This applet uses internal frames, as shown in Figure 3 below, which are simply windows inside of other windows. There are three frames that display the results of this problem, and the user can resize and arrange them depending on what they want to see. The first window shows the cross-section of the cylinder, where the size of the cylinder is scaled to fit in the frame. The cross-section changes as the user increases or decreases the load. For most materials in the elastic region, these deformations are barely noticeable, but it is helpful to see the thickness of the cylinder compared to the diameter. To see how an element of material deforms in the cross-section, it is helpful to have a magnified view. There is another window, which shows a zoomed-in view of the cross-section. The user can use the mouse to draw a pattern of points in this region, and watch the deformation as the load is increased. For comparison of the deformations and stresses, another window was created to show the stresses as a function of the radial position. As the load changes, the graph of the radial and tangential stresses also changes. As with all of the applets, there buttons to stop the animation at points of interest.
Figure 3: Cylindrical Pressure Vessel
In order to draw the images on the screen, the Java program must convert the values that are generated from the equations to pixel locations on the screen. There are functions available in Java to draw lines, rectangles, and ellipses for given pixel values. The Java program also uses a counter, which is incremented for each time step. The input pressures are divided by the total number of steps to determine a change in pressure. This delta value is multiplied by a time step to give pressure. The three display windows are redrawn for each step, creating an animation of the problem. For given inner and outer pressures, and by using the inner radius, the displacement equation gives the change in the inner and outer radii. For the cross-sectional view, the Java program redraws and fills the circles that make up the cylinder each time the pressure changes.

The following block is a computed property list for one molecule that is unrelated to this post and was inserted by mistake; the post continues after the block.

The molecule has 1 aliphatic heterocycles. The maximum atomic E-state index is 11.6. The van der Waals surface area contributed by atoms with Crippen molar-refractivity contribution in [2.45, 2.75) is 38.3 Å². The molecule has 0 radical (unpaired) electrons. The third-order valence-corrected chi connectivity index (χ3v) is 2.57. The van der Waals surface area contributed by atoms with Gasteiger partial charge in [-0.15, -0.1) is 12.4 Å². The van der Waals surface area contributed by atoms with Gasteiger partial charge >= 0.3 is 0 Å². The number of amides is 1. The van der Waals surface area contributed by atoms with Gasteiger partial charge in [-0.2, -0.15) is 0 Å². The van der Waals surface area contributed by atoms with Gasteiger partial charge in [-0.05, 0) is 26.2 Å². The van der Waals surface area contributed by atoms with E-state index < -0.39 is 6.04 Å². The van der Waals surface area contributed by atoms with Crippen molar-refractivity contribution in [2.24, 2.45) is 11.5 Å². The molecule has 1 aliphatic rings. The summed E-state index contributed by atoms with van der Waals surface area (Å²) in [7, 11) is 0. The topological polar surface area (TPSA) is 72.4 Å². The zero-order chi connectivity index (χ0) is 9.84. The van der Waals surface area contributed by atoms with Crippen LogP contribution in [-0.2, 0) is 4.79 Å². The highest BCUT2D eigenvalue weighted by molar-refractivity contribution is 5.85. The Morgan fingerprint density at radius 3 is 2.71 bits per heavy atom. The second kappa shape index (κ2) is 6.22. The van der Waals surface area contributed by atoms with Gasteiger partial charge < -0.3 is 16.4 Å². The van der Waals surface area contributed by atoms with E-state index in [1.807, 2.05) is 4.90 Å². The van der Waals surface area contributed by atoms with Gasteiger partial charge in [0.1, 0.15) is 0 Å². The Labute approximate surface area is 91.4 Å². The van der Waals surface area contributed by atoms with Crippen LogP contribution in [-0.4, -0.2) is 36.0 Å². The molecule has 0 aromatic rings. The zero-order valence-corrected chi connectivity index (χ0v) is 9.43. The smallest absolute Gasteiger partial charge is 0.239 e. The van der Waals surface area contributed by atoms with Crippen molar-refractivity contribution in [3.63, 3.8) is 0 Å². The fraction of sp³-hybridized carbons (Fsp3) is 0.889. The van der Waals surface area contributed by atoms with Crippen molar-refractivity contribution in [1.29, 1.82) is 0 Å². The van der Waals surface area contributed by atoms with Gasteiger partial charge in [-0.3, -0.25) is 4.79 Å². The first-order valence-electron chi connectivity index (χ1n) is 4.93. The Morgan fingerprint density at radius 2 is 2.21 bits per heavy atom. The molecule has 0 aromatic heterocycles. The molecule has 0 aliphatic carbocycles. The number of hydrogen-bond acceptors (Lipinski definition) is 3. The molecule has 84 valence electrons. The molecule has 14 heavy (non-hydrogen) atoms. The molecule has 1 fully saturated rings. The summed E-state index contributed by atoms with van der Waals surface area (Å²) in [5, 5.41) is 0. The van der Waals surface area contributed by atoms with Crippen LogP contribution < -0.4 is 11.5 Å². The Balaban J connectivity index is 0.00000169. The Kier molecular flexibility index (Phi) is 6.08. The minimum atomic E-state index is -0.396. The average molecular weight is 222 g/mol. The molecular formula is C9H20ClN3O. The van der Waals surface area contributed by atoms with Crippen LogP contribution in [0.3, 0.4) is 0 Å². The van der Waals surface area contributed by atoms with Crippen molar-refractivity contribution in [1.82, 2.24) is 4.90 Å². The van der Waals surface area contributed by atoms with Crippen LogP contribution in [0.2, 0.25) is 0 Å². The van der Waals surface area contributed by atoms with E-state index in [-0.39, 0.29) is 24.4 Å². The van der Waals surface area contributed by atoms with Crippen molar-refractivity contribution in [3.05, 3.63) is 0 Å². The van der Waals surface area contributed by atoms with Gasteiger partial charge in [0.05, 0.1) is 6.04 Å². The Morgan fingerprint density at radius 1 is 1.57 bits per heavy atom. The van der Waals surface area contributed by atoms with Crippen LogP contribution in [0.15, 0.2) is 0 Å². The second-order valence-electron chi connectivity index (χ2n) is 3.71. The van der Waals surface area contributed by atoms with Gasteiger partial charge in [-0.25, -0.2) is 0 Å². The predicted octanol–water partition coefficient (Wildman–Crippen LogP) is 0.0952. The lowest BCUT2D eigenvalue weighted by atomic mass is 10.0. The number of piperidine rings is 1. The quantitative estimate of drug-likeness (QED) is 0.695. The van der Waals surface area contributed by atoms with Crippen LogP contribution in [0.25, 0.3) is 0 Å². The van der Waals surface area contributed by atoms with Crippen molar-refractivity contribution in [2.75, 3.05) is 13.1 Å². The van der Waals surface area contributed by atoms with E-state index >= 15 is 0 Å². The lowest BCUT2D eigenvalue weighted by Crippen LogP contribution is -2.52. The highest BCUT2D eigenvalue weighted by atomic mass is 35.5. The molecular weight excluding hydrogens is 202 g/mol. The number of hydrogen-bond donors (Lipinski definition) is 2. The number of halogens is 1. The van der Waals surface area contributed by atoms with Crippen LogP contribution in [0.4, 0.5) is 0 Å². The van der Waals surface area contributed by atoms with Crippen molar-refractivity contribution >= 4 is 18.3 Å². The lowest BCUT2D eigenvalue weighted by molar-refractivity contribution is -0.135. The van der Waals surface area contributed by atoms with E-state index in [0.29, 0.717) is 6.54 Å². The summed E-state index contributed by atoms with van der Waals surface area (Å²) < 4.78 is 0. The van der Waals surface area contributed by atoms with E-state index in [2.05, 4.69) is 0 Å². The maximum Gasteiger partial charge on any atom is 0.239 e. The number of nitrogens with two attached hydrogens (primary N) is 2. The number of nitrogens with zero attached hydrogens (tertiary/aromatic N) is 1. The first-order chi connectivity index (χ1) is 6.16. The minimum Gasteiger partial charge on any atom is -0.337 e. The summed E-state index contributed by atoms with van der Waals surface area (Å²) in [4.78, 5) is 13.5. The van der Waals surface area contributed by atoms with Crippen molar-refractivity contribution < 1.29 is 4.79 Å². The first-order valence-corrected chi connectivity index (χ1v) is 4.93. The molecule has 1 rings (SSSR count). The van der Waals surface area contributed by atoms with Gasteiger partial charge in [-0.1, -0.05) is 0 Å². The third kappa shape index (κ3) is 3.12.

In the magnified view, the user sees a square that physically represents one millimeter in width. The user is able to click in this square to create points. Movement of these points corresponds to deformation of the material. The center of the square is a reference point that moves with the cylinder, and all deformations are relative to that point. In order to apply the elasticity equations, the points must be converted to the coordinates of the problem, and then changed back to the display coordinates.
When the user clicks with the mouse, the point is returned in display coordinates, multiplied by a scaling factor, and added to an array of points. The displacement is calculated at each point on the screen for the different pressures. The Java program then determines the radial position of the point relative to the center of the cylinder. This is done by vectorally adding the center point of the square to the point of interest, and converting the result to polar coordinates. The displacement can then be calculated from the displacement equation. To get the new position of the point, the displacement is converted to Cartesian coordinates, added to the original position and the displacement of the center point is subtracted. Before redrawing the point on the screen, the points are converted to pixel locations. Each point is drawn as an ellipse, where the center and a corner of the rectangle that bounds the ellipse are specified.